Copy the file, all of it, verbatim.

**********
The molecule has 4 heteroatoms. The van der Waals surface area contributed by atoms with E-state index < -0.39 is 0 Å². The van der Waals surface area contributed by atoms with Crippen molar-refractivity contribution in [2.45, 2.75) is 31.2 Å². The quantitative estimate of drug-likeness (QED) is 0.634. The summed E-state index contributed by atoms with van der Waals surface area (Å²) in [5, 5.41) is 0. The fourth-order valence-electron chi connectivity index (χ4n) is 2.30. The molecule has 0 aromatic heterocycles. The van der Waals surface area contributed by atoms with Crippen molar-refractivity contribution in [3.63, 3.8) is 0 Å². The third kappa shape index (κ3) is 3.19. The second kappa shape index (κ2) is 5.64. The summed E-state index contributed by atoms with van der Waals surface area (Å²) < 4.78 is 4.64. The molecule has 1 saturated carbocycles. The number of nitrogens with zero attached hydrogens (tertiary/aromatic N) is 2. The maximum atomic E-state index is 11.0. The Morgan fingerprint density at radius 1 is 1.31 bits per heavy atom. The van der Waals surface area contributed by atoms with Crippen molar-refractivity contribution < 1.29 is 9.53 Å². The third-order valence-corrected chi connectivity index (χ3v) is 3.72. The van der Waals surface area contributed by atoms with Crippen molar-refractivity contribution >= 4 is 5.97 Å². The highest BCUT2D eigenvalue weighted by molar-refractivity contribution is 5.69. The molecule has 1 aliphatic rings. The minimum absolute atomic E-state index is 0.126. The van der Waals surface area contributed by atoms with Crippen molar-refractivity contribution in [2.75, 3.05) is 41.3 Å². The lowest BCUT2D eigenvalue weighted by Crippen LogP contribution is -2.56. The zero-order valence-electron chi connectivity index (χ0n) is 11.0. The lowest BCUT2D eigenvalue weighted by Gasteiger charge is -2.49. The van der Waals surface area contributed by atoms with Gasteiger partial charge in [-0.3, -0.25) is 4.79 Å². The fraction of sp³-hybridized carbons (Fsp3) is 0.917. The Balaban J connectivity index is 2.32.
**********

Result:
The molecule has 4 heteroatoms. The van der Waals surface area contributed by atoms with E-state index < -0.39 is 0 Å². The van der Waals surface area contributed by atoms with Crippen molar-refractivity contribution in [2.45, 2.75) is 31.2 Å². The quantitative estimate of drug-likeness (QED) is 0.634. The summed E-state index contributed by atoms with van der Waals surface area (Å²) in [5, 5.41) is 0. The fourth-order valence-electron chi connectivity index (χ4n) is 2.30. The molecule has 0 aromatic heterocycles. The van der Waals surface area contributed by atoms with Crippen molar-refractivity contribution in [3.63, 3.8) is 0 Å². The third kappa shape index (κ3) is 3.19. The second kappa shape index (κ2) is 5.64. The summed E-state index contributed by atoms with van der Waals surface area (Å²) < 4.78 is 4.64. The molecule has 1 saturated carbocycles. The number of nitrogens with zero attached hydrogens (tertiary/aromatic N) is 2. The maximum atomic E-state index is 11.0. The Morgan fingerprint density at radius 1 is 1.31 bits per heavy atom. The van der Waals surface area contributed by atoms with Crippen molar-refractivity contribution < 1.29 is 9.53 Å². The third-order valence-corrected chi connectivity index (χ3v) is 3.72. The van der Waals surface area contributed by atoms with Crippen molar-refractivity contribution >= 4 is 5.97 Å². The highest BCUT2D eigenvalue weighted by molar-refractivity contribution is 5.69. The molecule has 1 aliphatic rings. The minimum absolute atomic E-state index is 0.126. The van der Waals surface area contributed by atoms with Crippen molar-refractivity contribution in [2.75, 3.05) is 41.3 Å². The lowest BCUT2D eigenvalue weighted by Crippen LogP contribution is -2.56. The zero-order valence-electron chi connectivity index (χ0n) is 11.0. The lowest BCUT2D eigenvalue weighted by Gasteiger charge is -2.49. The van der Waals surface area contributed by atoms with Gasteiger partial charge in [-0.3, -0.25) is 4.79 Å². The fraction of sp³-hybridized carbons (Fsp3) is 0.917. The Balaban J connectivity index is 2.32.